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Ascorbic acid supplementation improves skeletal muscle oxidative stress and insulin sensitivity in people with type 2 diabetes: findings of a randomized controlled study

S.A. Mason, P.A. Della Gatta, R.J. Snow, A.P. Russell and G.D. Wadley, Centre for Physical Activity and Nutrition (C-PAN) Research, School of Exercise and Nutrition Sciences, Deakin University, Burwood, VIC 3125, Australia.

Aims. Skeletal muscle insulin resistance and oxidative stress are characteristic metabolic disturbances in people with type 2 diabetes. Studies in insulin resistant rodents show an improvement in skeletal muscle insulin sensitivity and oxidative stress following antioxidant supplementation. We therefore investigated the potential ameliorative effects of antioxidant ascorbic acid (AA) supplementation on skeletal muscle insulin sensitivity and oxidative stress in people with type 2 diabetes.

Methods. Thirteen people with type 2 diabetes (12M, 1F; aged 57.9 ± 2.5y [mean ± SE]) and stable glucose control (HbA1c 7.6 ± 0.2%) commenced a randomized cross-over study involving four months of AA (2 × 500 mg/day) supplementation and 4 months of placebo supplementation. A one month wash-out separated the treatments. Insulin sensitivity was assessed using a hyperinsulinaemic, euglycaemic clamp coupled with infusion of 6,6-D2 glucose. Muscle biopsies were measured for AA concentration and oxidative stress markers that included basal measures (2',7'-dichlorofluorescin [DCFH] oxidation, ratio of reduced-to-oxidized glutathione [GSH/GSSG] and F2-Isoprostanes) and insulin-stimulated measures (DCFH oxidation). Antioxidant concentrations, citrate synthase activity and protein abundances of sodium-dependent vitamin C transporter 2 (SVCT2), total Akt and phosphorylated Akt (ser473) were also measured.

Results. In compliant participants (n=7 [6M, 1F], aged 59.4 ± 3.5y), AA supplementation significantly increased insulin-mediated glucose disposal (delta rate of glucose disappearance; ΔRd) (p=0.009; Fig.1), peripheral insulin-sensitivity index (p=0.046), skeletal muscle AA concentration (p=0.017) and muscle SVCT2 protein expression (p=0.008); but significantly decreased skeletal muscle DCFH oxidation during hyperinsulinaemia (p=0.007; Fig.1) when compared with placebo. Total superoxide dismutase activity was also lower following AA supplementation when compared with placebo (p=0.006). Basal oxidative stress markers, citrate synthase activity, endogenous glucose production, HbA1C and muscle Akt expression were not significantly altered by AA supplementation.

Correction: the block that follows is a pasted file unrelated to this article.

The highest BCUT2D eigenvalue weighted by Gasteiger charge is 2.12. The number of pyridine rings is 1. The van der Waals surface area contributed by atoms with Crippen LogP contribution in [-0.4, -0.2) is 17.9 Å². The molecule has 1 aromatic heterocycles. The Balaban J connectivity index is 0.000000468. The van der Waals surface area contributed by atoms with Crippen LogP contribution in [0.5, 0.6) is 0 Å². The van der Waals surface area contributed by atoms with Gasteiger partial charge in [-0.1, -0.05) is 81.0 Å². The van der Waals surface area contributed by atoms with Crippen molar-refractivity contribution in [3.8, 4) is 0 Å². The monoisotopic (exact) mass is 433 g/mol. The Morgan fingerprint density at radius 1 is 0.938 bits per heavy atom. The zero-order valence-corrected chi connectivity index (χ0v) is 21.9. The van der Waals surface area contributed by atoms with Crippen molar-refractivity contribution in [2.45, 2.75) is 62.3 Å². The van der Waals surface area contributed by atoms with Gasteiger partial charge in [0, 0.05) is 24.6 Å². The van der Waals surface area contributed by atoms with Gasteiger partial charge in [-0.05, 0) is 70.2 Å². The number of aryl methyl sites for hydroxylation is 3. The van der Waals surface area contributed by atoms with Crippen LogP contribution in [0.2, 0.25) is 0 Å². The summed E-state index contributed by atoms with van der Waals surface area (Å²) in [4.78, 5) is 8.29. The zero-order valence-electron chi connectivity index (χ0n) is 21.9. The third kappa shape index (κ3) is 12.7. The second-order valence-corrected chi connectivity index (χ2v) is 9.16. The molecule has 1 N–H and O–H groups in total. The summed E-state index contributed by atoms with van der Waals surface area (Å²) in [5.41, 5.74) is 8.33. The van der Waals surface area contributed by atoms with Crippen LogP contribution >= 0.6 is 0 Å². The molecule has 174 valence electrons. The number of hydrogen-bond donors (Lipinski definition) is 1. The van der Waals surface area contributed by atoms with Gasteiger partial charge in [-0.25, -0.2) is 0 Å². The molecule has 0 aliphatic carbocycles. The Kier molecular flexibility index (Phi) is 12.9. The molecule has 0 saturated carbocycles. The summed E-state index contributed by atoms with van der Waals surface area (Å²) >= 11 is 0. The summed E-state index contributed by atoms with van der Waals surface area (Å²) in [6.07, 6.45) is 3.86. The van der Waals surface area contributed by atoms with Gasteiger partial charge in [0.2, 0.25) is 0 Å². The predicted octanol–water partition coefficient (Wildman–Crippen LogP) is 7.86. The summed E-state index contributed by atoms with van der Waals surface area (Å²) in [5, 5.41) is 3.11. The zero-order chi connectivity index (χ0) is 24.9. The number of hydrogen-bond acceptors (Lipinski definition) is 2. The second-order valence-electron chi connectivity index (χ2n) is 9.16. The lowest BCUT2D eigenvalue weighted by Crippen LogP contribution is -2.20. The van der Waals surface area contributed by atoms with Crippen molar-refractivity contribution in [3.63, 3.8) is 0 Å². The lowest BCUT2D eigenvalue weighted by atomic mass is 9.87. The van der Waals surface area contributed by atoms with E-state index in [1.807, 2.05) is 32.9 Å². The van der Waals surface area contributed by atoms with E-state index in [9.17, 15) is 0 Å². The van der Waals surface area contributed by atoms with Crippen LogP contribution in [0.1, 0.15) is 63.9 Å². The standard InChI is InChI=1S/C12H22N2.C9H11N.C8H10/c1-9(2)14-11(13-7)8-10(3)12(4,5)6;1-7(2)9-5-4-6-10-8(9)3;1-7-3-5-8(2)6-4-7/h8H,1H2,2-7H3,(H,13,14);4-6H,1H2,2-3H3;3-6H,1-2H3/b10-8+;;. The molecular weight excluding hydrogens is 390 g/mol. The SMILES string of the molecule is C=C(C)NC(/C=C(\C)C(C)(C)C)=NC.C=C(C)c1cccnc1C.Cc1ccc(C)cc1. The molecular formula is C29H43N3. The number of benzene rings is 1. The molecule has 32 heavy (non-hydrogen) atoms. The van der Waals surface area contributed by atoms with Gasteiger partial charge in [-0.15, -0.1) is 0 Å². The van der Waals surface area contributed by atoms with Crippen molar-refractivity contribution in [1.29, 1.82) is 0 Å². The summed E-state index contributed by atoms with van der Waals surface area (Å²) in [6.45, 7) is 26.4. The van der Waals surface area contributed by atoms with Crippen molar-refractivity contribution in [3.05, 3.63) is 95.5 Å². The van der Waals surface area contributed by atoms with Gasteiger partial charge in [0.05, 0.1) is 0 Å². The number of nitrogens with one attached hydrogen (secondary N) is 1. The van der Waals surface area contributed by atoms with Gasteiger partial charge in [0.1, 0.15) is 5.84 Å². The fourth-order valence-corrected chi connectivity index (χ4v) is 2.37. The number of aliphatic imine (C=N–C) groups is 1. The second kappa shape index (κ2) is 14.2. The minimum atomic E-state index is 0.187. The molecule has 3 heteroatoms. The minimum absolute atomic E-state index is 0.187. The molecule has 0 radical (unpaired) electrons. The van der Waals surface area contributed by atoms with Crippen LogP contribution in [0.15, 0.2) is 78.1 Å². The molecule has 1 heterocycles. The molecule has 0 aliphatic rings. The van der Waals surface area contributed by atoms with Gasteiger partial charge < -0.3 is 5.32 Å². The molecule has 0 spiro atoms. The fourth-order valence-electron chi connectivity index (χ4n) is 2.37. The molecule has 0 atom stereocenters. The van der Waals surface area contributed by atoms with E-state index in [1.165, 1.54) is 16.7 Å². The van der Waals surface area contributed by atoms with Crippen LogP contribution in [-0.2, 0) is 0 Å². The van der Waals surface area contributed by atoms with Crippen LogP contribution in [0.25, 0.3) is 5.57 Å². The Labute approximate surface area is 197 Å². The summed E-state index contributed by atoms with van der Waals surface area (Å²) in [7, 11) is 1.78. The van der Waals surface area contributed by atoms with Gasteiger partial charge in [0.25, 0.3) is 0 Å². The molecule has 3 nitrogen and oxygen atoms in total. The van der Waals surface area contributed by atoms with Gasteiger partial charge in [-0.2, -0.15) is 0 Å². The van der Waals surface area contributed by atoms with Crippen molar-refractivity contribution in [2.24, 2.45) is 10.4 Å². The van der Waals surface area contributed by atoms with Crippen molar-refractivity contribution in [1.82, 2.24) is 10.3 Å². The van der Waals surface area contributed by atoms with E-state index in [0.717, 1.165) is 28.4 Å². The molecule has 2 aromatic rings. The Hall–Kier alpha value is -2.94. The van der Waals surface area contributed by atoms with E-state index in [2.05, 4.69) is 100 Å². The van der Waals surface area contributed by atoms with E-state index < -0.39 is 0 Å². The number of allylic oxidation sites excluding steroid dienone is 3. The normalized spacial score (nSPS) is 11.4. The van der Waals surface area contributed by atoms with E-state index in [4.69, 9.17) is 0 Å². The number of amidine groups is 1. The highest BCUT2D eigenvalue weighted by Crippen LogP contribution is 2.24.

Figure 1

Oral AA supplementation significantly improved insulin-mediated glucose disposal (ΔRd; top) and oxidative stress during clamp hyperinsulinaemia (bottom) in people with type 2 diabetes (data are mean ± SE; *p<0.05).

Conclusions. In summary, oral AA supplementation (2 × 500mg over 4 months) increases skeletal muscle vitamin C concentration, ameliorates skeletal muscle oxidative stress during hyperinsulinaemia, and improves insulin-mediated glucose disposal in people with type 2 diabetes. Future studies should investigate the effectiveness of this adjuvant supplementation regimen on glycaemic control in larger cohorts and during physiological postprandial periods. Findings implicate AA supplementation as a potentially inexpensive, convenient, and effective adjunct therapy in the treatment of insulin resistance in people with type 2 diabetes.